Donaldson’s School is an A-listed building in Edinburgh built in 1850. It was designed by architect William Henry Playfair.
The building is built round a quadrangle with a Tudor architectural style. It features large corner towers which themselves are made up of four smaller spires.
Queen Victoria opened Donaldson’s in 1851 and allegedly remarked that the building was more impressive than her own palaces.
Following a residential conversion by City & Country, UAV 365 were approached to survey the structure. The primary flight goal was to provide as-built records for the new residents of the Playfair at Donaldson’s.
Aerial Survey Method
The aerial survey was carried out using the DJI Matrice 210 V2 with a Zenmuse X7 sensor equipped with a 24mm lens. To successfully survey a building of this size within a congested area, the UAV 365 team carried out extensive pre-flight engagement and planning. Detailed flight planning ensured that all angles of the building were captured and sufficient image overlap was maintained.
The operation took two days in total and the Matrice 210 was in the air for a total of 5.5 hours. During the first day of flying 90% of the building was captured. This data set was then analysed to provide a final flight plan for the second day of operations. The second day primarily focused on areas that required additional angles to capture their detail.
Horizontal flights were pre-programmed using the latest version of Hammer, a flight control application UAV 365 have been testing. It was not possible to cover all areas of the building using this software so for specific shots or sections that required flying in close proximity to the structure, flight control was handled manually. Hammer released an update after this project completed which would have allowed significantly more automation of the survey. Based on the frequent product updates, the team at Hammer are rapidly improving their software through a tight user feedback loop.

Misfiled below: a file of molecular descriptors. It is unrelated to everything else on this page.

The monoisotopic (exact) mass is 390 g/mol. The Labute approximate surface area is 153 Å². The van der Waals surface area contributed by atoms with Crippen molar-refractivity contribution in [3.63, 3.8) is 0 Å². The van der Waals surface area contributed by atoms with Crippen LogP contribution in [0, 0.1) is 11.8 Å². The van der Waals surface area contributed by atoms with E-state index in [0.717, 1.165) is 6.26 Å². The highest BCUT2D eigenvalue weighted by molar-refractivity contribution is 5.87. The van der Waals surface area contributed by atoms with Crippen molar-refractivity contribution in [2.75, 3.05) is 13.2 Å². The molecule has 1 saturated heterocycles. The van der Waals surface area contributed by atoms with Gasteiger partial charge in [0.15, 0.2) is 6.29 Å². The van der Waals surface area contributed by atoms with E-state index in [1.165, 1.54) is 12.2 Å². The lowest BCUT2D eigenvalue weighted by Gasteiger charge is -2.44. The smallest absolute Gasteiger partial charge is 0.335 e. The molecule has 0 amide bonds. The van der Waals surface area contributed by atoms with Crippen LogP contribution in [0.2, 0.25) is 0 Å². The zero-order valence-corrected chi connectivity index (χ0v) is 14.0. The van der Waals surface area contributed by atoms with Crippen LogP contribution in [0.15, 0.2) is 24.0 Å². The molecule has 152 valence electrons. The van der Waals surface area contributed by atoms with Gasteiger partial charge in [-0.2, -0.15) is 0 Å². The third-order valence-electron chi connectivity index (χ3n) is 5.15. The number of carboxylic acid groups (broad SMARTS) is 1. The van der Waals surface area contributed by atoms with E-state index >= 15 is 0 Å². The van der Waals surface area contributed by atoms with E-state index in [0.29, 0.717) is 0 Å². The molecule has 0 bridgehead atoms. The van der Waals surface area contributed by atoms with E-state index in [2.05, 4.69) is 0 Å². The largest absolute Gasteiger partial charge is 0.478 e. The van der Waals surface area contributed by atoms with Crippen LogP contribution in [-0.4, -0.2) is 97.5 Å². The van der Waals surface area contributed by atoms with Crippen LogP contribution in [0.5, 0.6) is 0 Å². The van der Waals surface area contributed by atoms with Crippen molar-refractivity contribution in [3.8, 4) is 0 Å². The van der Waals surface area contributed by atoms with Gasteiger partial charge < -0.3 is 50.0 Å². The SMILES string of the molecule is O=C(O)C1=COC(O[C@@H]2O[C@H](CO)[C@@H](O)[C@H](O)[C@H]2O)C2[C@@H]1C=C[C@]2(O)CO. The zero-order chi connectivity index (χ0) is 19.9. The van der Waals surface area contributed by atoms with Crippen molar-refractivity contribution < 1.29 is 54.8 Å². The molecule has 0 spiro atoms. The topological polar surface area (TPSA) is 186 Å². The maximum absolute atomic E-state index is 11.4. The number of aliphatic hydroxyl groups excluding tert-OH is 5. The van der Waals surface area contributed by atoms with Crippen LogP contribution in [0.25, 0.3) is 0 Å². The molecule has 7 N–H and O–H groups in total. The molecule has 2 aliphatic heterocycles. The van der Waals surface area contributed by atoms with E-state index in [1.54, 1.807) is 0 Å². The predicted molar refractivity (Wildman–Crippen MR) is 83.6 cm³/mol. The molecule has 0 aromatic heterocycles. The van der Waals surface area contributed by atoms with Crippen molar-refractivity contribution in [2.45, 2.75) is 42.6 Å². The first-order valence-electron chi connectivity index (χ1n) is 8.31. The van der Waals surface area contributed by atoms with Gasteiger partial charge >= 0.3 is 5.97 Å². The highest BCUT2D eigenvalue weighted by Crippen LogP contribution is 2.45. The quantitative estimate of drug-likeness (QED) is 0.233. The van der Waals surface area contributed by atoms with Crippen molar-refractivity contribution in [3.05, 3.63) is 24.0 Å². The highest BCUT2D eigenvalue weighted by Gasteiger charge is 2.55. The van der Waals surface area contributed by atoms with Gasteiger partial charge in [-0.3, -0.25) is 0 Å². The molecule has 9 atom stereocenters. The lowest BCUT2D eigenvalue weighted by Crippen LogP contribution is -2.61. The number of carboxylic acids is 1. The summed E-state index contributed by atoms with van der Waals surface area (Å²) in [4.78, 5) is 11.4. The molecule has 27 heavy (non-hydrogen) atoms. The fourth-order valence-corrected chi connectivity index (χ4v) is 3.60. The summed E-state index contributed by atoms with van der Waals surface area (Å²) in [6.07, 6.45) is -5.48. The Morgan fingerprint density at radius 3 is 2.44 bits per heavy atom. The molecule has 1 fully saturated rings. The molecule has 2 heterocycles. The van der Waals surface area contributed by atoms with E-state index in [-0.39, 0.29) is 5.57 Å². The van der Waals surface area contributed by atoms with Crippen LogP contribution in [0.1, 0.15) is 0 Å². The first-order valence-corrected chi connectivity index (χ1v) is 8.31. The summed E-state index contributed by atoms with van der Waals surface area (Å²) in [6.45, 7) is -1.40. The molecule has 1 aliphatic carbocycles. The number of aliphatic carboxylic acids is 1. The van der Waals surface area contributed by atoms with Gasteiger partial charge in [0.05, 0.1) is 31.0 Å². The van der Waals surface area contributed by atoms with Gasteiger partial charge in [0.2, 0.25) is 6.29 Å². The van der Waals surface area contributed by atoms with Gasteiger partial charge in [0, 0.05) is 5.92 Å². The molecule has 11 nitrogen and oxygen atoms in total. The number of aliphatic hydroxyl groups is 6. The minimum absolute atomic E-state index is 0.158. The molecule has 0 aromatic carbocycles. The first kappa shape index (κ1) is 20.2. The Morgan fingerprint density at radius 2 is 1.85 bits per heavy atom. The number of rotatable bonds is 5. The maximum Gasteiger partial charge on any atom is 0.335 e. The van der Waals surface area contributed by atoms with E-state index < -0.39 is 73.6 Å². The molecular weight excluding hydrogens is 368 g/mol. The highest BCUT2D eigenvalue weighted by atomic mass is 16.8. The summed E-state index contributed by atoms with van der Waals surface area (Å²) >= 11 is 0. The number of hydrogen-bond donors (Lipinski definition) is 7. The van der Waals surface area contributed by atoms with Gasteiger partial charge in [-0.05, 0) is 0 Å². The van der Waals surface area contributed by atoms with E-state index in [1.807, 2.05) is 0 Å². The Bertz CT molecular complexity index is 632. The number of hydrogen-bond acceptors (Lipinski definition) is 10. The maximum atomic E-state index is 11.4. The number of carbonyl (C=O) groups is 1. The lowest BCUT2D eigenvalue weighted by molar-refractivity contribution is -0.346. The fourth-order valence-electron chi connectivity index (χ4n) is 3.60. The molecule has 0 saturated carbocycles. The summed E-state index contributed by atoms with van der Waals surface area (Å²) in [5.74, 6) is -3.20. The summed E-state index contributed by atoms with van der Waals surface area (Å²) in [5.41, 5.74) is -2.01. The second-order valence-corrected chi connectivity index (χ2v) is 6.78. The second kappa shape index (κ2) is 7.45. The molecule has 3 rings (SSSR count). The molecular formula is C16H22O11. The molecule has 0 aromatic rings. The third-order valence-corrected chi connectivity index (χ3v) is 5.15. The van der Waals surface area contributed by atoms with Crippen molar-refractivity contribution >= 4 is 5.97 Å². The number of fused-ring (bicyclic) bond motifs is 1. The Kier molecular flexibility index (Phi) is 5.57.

In total 1740 individual images were captured of the building. Ground control points were deployed to ensure the final model was accurately geolocated and future comparisons could be made.
An overflight was also carried out using the DJI Phantom 4 RTK drone prior to the main mission. This provided a supplementary dataset to measure geolocation data against.
Processing the Data
Back in the office the assembled visual data was processed through Reality Capture.
Use of Reality Capture allowed the stunning architecture and detail of the building to be displayed in high resolution. Combining this high detail with high location accuracy allows for detailed inspection on a technical level.
The 3D model provides a feedback loop between the client and UAV 365. Areas of concern can be highlighted and the original visual data located. This enables high resolution inspection of every area on the structure.
Sharing the Model
Tap here to explore the model – we are using the Nira platform to allow exploration of the full size model.
Capturing a building of this complexity presented several challenges. Strongly repeating geometry throughout the building presented an issue for the data processing software. Overhangs and areas of fine detail had to be carefully logged to ensure they were recorded in sufficient detail. The internal courtyard area doubled the number of external surfaces to capture and process.
Due to the vast amount of detail captured in the final model, the output is significantly larger – at 55 gigabytes – than any current online viewer can handle.
The level of detail available can be seen in the video below, which blends real footage with footage from the model.
In addition to the video above, you can explore some still images of the 3D model here: